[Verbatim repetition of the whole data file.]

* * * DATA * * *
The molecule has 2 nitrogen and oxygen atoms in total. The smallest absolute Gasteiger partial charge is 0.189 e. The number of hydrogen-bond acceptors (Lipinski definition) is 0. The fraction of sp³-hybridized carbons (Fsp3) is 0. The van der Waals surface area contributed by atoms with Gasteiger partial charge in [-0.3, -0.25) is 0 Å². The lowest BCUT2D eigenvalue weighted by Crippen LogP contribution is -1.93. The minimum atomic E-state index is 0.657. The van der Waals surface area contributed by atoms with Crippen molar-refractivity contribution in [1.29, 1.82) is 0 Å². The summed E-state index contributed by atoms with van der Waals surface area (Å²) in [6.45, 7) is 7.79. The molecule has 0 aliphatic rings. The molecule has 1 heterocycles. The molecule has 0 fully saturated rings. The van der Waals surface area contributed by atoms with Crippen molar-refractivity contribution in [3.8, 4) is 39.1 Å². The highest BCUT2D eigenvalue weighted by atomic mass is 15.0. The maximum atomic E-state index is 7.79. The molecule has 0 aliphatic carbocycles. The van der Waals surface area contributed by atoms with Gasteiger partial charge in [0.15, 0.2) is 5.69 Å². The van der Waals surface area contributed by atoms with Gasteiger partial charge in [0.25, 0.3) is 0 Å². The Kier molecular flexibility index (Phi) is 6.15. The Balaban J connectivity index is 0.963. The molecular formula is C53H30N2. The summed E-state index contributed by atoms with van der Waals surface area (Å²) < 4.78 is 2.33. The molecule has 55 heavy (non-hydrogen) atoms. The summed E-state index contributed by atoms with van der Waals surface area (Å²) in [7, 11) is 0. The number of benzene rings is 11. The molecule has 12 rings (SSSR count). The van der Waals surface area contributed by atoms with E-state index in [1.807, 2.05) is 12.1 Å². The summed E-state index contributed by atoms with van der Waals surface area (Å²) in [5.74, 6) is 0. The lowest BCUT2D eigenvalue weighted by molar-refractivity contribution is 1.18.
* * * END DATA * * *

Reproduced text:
The molecule has 2 nitrogen and oxygen atoms in total. The smallest absolute Gasteiger partial charge is 0.189 e. The number of hydrogen-bond acceptors (Lipinski definition) is 0. The fraction of sp³-hybridized carbons (Fsp3) is 0. The van der Waals surface area contributed by atoms with Gasteiger partial charge in [-0.3, -0.25) is 0 Å². The lowest BCUT2D eigenvalue weighted by Crippen LogP contribution is -1.93. The minimum atomic E-state index is 0.657. The van der Waals surface area contributed by atoms with Crippen molar-refractivity contribution in [1.29, 1.82) is 0 Å². The summed E-state index contributed by atoms with van der Waals surface area (Å²) in [6.45, 7) is 7.79. The molecule has 0 aliphatic rings. The molecule has 1 heterocycles. The molecule has 0 fully saturated rings. The van der Waals surface area contributed by atoms with Crippen molar-refractivity contribution in [3.8, 4) is 39.1 Å². The highest BCUT2D eigenvalue weighted by atomic mass is 15.0. The maximum atomic E-state index is 7.79. The molecule has 0 aliphatic carbocycles. The van der Waals surface area contributed by atoms with Gasteiger partial charge in [0.15, 0.2) is 5.69 Å². The van der Waals surface area contributed by atoms with Gasteiger partial charge in [0.25, 0.3) is 0 Å². The Kier molecular flexibility index (Phi) is 6.15. The Balaban J connectivity index is 0.963. The molecular formula is C53H30N2. The summed E-state index contributed by atoms with van der Waals surface area (Å²) < 4.78 is 2.33. The molecule has 55 heavy (non-hydrogen) atoms. The summed E-state index contributed by atoms with van der Waals surface area (Å²) in [7, 11) is 0. The number of benzene rings is 11. The molecule has 12 rings (SSSR count). The van der Waals surface area contributed by atoms with E-state index in [1.807, 2.05) is 12.1 Å². The summed E-state index contributed by atoms with van der Waals surface area (Å²) in [5.74, 6) is 0. The lowest BCUT2D eigenvalue weighted by molar-refractivity contribution is 1.18.